The answer may surprise you…

If your burger is slathered in ketchup, topped with pickles and served with fries, you’re consuming a lot of salt. Most of us are accustomed to salty food with added salty condiments, and we pay little attention to the many sodium-rich foods that we eat.

You may know that eating too much sodium can lead to health problems such as high blood pressure, stroke, heart disease and kidney disease.

When trying to cut back, your instinct may be to remove the salt shaker from the table as a quick and easy solution, but that’s not where most of the sodium in your diet comes from. And it doesn’t come from the salt you use while you’re cooking, either. Surprisingly, just six percent of salt comes from the shaker, and only five percent is added to cooking.

In fact, studies show that a whopping 71% of the sodium in our diet comes from processed foods and restaurant items – like that burger and fries we mentioned earlier. There’s salt in the bread, meat, condiments and toppings.

Processed foods are high in salt because it’s used in so many ways — to prevent spoilage, prohibit the growth of pathogens, improve the appearance and enhance flavour. Some processed foods may contain three or more sodium-rich ingredients, such as monosodium glutamate (MSG), sodium chloride (table salt), sodium bicarbonate (baking soda) and sodium benzoate (a preservative).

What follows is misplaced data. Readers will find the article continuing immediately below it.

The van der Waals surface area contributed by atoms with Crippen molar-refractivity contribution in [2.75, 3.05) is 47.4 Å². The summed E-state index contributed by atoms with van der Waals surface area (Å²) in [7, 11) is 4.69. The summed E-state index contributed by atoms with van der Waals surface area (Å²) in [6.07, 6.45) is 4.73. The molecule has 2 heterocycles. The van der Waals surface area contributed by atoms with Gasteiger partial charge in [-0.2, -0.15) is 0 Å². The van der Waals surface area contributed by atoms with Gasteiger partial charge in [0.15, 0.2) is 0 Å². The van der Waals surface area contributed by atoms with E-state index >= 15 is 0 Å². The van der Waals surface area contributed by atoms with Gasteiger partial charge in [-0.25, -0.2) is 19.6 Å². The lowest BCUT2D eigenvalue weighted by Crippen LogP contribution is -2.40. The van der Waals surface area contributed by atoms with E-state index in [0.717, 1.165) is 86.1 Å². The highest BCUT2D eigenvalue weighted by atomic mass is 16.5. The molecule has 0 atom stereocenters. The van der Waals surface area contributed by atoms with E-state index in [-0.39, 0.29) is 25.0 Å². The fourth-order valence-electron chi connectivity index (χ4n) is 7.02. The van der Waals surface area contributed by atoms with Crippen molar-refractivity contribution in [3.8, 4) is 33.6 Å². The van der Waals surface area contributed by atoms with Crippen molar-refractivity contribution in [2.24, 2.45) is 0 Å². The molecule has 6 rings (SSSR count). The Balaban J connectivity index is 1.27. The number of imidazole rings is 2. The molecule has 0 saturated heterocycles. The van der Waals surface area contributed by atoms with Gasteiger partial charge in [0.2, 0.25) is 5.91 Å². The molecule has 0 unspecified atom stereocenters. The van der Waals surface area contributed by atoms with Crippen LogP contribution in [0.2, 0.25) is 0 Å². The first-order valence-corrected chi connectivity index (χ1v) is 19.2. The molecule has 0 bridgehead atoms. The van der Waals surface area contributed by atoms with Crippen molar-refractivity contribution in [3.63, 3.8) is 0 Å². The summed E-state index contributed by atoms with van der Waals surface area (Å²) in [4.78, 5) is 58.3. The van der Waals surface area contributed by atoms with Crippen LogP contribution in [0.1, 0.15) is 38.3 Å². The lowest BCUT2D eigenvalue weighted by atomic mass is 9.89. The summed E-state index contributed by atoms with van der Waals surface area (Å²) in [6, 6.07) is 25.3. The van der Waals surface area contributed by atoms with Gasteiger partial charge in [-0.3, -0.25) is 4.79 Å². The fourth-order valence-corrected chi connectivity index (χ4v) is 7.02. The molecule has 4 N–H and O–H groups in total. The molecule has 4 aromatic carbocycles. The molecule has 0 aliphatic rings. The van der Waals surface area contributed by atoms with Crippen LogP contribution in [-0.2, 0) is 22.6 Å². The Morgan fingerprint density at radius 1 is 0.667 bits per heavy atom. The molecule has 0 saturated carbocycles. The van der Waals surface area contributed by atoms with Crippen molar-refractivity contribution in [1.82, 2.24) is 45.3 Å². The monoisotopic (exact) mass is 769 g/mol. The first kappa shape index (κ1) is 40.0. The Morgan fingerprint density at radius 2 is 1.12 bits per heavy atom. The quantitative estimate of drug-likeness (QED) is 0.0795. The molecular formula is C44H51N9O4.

If you want to cut back on salt, start by curbing your intake of high-sodium processed foods such as deli meats, pickles, ketchup, soy sauce, salad dressing, frozen meals, soups and salty snacks. Food court staples like pizza, tacos and subs are also high-sodium foods.

When you grocery shop, check ingredient lists and Nutrition Fact panels and choose items with 15% or less Daily Value of sodium. Better yet, replace some processed foods with fresh choices instead, like vegetables, fruit, nuts, beans, fish and whole grains.

After you start reading the Nutrition Facts, let us know: which food surprised you by being high in sodium?

For some more tips of reducing your salt intake, check out this site.

Cara Rosenbloom

Author Cara Rosenbloom

Registered Dietitian Cara Rosenbloom is the president of Words to Eat By, a Toronto-based nutrition communications company specializing in writing, recipe development and nutrition education. Read her blog and connect with her on Facebook and Twitter.

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